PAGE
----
Some shows beget spin-offs, some become backpacks and board games, and others transform into the centerpiece event at major coastal theme parks.
Ryan Murphy’s American Horror Story franchise dipped a toe into uncharted gore last year at Universal Studios’ annual Halloween Horror Nights event when three seasons of the series were transformed into a mega-sized maze at both the Hollywood and Orlando locations of the park. Murphy played a key role in signing off on the inaugural experiment, which pulled from seasons 1 (Murder House), 4 (Freak Show) and 5 (Hotel), and the auteur was clearly thrilled enough with the well-received results to bring his bloody franchise back for another round this year (running Sept. 15 through Nov. 4).
This time, Hollywood’s Halloween Horror Nights has sharpened its focus and devoted its American Horror Story experience strictly to the show’s sixth season, Roanoke. The maze features a complete walk-through of the haunted house, backwoods, and catacombs where the season’s cannibals, ghosts, shirtless pig-headed men, and the demonic spirit of Kathy Bates (as Roanoke’s most memorable character, the Butcher) all walk and stalk. (The Orlando version, meanwhile, features an abridged three-parter again, pulling from Asylum, Coven, and Roanoke.)
“It amazes me how much work goes into this,” says Murphy, who paid a visit to the maze just before dusk on Sept. 22, joined by cast members Billy Eichner, Billie Lourd, Colton Haynes, Leslie Grossman, Alison Pill, and James Morosini from the show’s current seventh season, Cult. “It feels out of body, you know? We created all those characters and they all get to do their own thing with them. It’s really fun. I’m always amazed at how that show went from a pitch to a brand, and this is a part of that. Also, it’s amazing to see how the horror world has exploded since we created this show in 2011. It’s now such a big, big deal, and I never thought it would be.”
While the achievements of the year’s breakout movies It and Get Out signal a strong return to the horror genre on film, the American Horror Story franchise is credited with pushing the genre forward into prestige territory on television (and revitalizing the modern anthology format, too) with over 80 Emmy nominations, dozens of broken records for FX viewership, and a palpable seizure of the zeitgeist each time a new cast or concept is introduced. “A lot of the villains have become well-known — like Twisty is now a part of the lexicon — and I love that,” Murphy comments. Anecdotally speaking, last year’s maiden AHS voyage also proved a success on its own for Universal Studios Hollywood as the park’s most popular Horror Nights attraction — an accomplishment likely to happen again this time around.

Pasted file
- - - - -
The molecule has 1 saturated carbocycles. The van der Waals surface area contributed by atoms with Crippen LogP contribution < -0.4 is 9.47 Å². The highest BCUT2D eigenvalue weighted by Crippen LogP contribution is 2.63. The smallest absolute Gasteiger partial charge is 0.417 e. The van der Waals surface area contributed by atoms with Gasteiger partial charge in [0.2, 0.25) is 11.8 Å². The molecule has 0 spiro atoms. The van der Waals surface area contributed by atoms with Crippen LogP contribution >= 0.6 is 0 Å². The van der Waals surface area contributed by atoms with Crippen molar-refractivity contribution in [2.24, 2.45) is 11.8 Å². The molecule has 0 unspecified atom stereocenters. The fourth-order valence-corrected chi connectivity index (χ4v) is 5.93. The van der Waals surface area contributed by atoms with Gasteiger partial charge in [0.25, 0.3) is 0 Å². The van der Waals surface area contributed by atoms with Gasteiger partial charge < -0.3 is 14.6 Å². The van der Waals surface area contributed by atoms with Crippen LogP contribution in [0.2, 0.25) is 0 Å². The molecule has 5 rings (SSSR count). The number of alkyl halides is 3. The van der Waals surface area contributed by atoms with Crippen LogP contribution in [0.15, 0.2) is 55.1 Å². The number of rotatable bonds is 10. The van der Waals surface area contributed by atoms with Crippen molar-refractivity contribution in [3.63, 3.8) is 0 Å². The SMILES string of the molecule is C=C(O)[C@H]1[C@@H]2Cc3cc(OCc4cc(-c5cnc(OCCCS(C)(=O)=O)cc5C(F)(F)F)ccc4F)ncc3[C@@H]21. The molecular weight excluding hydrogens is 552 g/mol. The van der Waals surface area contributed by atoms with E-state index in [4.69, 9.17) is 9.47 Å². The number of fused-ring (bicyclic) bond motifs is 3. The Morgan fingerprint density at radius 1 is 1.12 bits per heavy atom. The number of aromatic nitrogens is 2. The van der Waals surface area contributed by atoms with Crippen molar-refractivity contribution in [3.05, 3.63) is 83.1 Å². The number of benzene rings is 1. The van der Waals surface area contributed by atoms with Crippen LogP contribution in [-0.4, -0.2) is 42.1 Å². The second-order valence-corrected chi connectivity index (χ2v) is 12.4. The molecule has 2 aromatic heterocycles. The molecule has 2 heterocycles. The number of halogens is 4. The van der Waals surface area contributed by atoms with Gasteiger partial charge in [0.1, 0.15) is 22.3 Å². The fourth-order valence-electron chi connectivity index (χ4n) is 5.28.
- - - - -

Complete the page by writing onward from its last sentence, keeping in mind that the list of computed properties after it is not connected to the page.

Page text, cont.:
While Murphy had a hand in the Roanoke maze, designed once more by the Hollywood park’s creative director John Murdy, having the cast along for the walk-through provided a glimpse into how regular parkgoers might experience the terror. “I got to clutch onto Leslie Grossman, one of my oldest friends who’s on the show this year, and she was super scared, so I got to see it through her eyes,” says Murphy. “I kind of knew what was happening because I was working with them when they were designing it. But I loved the Piggy Man. The actor playing the Piggy Man was very aggressive with me,” he laughs. “And I thought the Kathy Bates was great. Full of Kathy Bates aggression.” (“I love an amusement park,” Eichner adds. “I don’t know if I’m a ‘fright night’ type of person but I love a swirling teacup, if that’s an option.”)
Evidently, Murphy and the cast are already casting an eye forward toward how Cult’s spooky societal mirror might translate as a maze next season. “The thing about this year is the villains on the show are more reality-based. It doesn’t have a lot of supernatural stuff. So I think it’ll be a lot of clowns jumping out,” says Murphy. “And a lot of Evan Peters and Sarah Paulson impersonators.”